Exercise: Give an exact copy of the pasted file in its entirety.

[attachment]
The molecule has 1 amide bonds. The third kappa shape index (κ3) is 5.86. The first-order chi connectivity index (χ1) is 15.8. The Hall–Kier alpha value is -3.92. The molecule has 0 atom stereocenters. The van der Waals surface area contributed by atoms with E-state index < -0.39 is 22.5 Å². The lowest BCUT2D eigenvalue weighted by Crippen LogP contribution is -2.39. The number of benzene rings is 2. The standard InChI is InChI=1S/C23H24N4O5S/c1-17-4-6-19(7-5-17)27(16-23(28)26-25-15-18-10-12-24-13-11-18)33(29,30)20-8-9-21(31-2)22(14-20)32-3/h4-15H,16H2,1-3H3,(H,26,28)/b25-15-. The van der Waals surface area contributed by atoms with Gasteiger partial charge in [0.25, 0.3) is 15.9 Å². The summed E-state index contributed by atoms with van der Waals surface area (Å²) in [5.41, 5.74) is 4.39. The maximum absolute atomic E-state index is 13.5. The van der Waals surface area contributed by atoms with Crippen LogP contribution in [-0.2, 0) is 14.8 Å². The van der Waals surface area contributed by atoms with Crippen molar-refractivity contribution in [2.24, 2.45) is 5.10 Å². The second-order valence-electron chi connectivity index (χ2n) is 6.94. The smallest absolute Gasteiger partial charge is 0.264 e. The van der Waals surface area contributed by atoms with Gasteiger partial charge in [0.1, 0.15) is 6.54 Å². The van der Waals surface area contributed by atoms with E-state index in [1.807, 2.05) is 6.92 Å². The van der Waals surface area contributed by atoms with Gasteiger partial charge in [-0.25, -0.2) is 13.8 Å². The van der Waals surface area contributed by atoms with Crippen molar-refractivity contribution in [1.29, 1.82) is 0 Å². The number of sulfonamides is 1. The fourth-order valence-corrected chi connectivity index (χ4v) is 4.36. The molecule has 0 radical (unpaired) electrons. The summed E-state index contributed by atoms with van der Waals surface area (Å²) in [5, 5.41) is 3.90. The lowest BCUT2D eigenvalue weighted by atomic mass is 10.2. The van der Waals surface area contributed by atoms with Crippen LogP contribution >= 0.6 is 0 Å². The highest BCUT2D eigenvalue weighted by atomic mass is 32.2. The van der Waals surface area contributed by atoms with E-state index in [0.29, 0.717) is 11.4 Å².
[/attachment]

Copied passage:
The molecule has 1 amide bonds. The third kappa shape index (κ3) is 5.86. The first-order chi connectivity index (χ1) is 15.8. The Hall–Kier alpha value is -3.92. The molecule has 0 atom stereocenters. The van der Waals surface area contributed by atoms with E-state index < -0.39 is 22.5 Å². The lowest BCUT2D eigenvalue weighted by Crippen LogP contribution is -2.39. The number of benzene rings is 2. The standard InChI is InChI=1S/C23H24N4O5S/c1-17-4-6-19(7-5-17)27(16-23(28)26-25-15-18-10-12-24-13-11-18)33(29,30)20-8-9-21(31-2)22(14-20)32-3/h4-15H,16H2,1-3H3,(H,26,28)/b25-15-. The van der Waals surface area contributed by atoms with Gasteiger partial charge in [0.25, 0.3) is 15.9 Å². The summed E-state index contributed by atoms with van der Waals surface area (Å²) in [5.41, 5.74) is 4.39. The maximum absolute atomic E-state index is 13.5. The van der Waals surface area contributed by atoms with Crippen LogP contribution in [-0.2, 0) is 14.8 Å². The van der Waals surface area contributed by atoms with Crippen molar-refractivity contribution in [2.24, 2.45) is 5.10 Å². The second-order valence-electron chi connectivity index (χ2n) is 6.94. The smallest absolute Gasteiger partial charge is 0.264 e. The van der Waals surface area contributed by atoms with Gasteiger partial charge in [0.1, 0.15) is 6.54 Å². The van der Waals surface area contributed by atoms with E-state index in [1.807, 2.05) is 6.92 Å². The van der Waals surface area contributed by atoms with Gasteiger partial charge in [-0.25, -0.2) is 13.8 Å². The van der Waals surface area contributed by atoms with Crippen molar-refractivity contribution in [1.29, 1.82) is 0 Å². The number of sulfonamides is 1. The fourth-order valence-corrected chi connectivity index (χ4v) is 4.36. The molecule has 0 radical (unpaired) electrons. The summed E-state index contributed by atoms with van der Waals surface area (Å²) in [5, 5.41) is 3.90. The lowest BCUT2D eigenvalue weighted by atomic mass is 10.2. The van der Waals surface area contributed by atoms with Crippen LogP contribution >= 0.6 is 0 Å². The highest BCUT2D eigenvalue weighted by atomic mass is 32.2. The van der Waals surface area contributed by atoms with E-state index in [0.29, 0.717) is 11.4 Å².